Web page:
Dad, what was it like to become a father?
Linda and I were 21 and newlyweds when Corina was born. It was exciting and fun for me to have a baby girl. Fortunately, I found employment immediately after graduation and we moved to a nicer apartment in Beaverton. We fell into stereotypical gender roles where I commuted to work in Portland each day and Linda stayed at home in the apartment with Corina. We joined the Christian Church and began to make a few friends, but we did not have a close-knit community, nor any extended family nearby. It should not have been surprising that Linda developed what looked like serious postpartum depression. She was isolated with an infant for many hours each day, without supportive friends and an outlet for her creativity. I tried to make a point of helping with baby care during evenings and weekends, but my participation in feminine tasks like cooking, cleaning, laundry and baby care weren’t as enthusiastic and helpful as they should have been.
Linda found a job as a Memorial Coliseum usherette, a job that combined entertainment with helping people. This proved to be a relief valve that lifted her depression. I enjoyed doing baby care while Linda was away and was grateful that she came home enthused about the events.
After several months in Beaverton we rented a house in West Slope and began planning how we might purchase our first house. In the rental house, Linda practiced home decorating and I did house and yard maintenance. Everything was done on a restrictive budget because of our limited income. Corina did well in the house in West Slope, playing with our cat named dee-dat, riding her trike, pushing her dolly stroller in the pretty, grassy yard, and arranging her girl toys in her bedroom.
When Corina was between two and three, I found that being a parent sometimes comes with urgent care responsibilities. Corina had become ill, and was running a fever, which we assumed was not dangerous. Linda carefully prepared a dinner and we were eating it when Corina went into involuntary jerking movements in her high chair. I had never witnessed a seizure before. I asked Linda to call emergency help at Kaiser while I carried Corina into her bedroom. It seemed that Corina was having trouble breathing, and I felt panic. I shouted to Linda, “Call the ambulance!” as I pushed my finger into Corina’s mouth and moved her tongue aside to free her airway. From the phone, Linda called, “They say, put her in a cool bath.” I drew tepid bath water and rushed back to Corina’s bedroom, carrying her to the bath. She cried and shivered as I lowered her into the water. After a few minutes I felt it was safe to move her back to the bed and dress her in pajamas. Moments later, emergency responders arrived and counseled us to drive slowly and carefully to the emergency room. She was admitted and remained at Bess Kaiser for two nights with an infection of the Roseola virus.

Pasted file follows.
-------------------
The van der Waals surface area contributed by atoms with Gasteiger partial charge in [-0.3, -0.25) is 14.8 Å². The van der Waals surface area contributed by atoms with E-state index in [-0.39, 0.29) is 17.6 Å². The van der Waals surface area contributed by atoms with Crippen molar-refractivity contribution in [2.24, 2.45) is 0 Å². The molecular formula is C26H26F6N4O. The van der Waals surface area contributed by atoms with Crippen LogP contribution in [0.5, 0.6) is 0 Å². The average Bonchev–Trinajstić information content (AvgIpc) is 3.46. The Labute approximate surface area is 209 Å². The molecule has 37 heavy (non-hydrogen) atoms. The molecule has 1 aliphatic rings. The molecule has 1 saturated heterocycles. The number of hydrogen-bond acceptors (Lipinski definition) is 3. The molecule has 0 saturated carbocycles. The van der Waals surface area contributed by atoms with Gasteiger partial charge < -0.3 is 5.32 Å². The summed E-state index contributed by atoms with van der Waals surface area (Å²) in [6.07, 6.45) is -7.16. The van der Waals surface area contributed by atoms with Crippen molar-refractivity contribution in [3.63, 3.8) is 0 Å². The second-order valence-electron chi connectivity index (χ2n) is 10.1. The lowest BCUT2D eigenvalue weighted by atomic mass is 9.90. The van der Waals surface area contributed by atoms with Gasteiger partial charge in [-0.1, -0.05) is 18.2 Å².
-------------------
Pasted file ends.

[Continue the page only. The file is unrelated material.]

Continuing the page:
After the episode of fever seizures, we filled a prescription for phenobarbital to avoid a repeat. Corina was very willful as a child; she hated the taste of phenobarbital and refused to swallow a dose of it. I spanked her bottom to overcome her refusal to swallow it down one time, and felt sad and guilty for that. My father had punished me with spanking, ear thumping, and even kicking me as a child. Unfortunately, I was beginning a pattern of treating my children in the same humiliating and infuriating way that I had been treated.
When my family was still very young, all of the parents at the Christian Church were encouraged to take “Institute of Basic Youth Conflicts” presented by Bill Gothard. Along with hundreds of other young parents, we filled large auditoriums at the Memorial Coliseum, where we received lengthy lectures regarding Bill’s scripture-based insights on family life and child rearing. One of the more egregious instructions Bill taught was “discipline your child to break their will, not break their spirit.” In other words, don’t hesitate to punish your child to the point of fearful compliance, but don’t punish them to the point of ruining their mental or physical health. I regret not walking out on this series on the first day, since it encouraged corporal punishment with Corina. Fortunately, by the time Chad was old enough to be willful and rebellious, I had learned enough to believe that corporal punishment was a terrible idea.
Linda and I agreed on two children, no more than two, spaced close enough so that they could more easily bond with each other. Chad was born 4 years and three months after Corina. Linda seemed to have a much easier time with the second child, both physically and emotionally. We were striving towards a mutually-desired goal and she had more social support. It was a delight seeing four-year-old Corina “mothering” her little brother. Chad was also a contented baby, healthy and strong.
I was delighted to have a child of each gender and thought that it was the perfect combination. Despite their genders, I expected the two children to be more similar than different. But Corina liked girl toys and Chad liked boy toys, instinctively it seemed. Corina was more assertive and willful, while Chad was more gentle and cooperative. Corina was harder to guide in things like social etiquette and table manners. We didn’t worry much about thumb sucking, but I got worried about nose picking after the kids were in school. I got a jar of flavored multivitamins and told Corina that these were pills that stopped nose picking. She was willing to take the pills, but didn’t find them helpful for nose-picking. Not long afterward, a wiser parent accurately advised, “Don’t worry about nose-picking — it will go away when she becomes interested in boys.”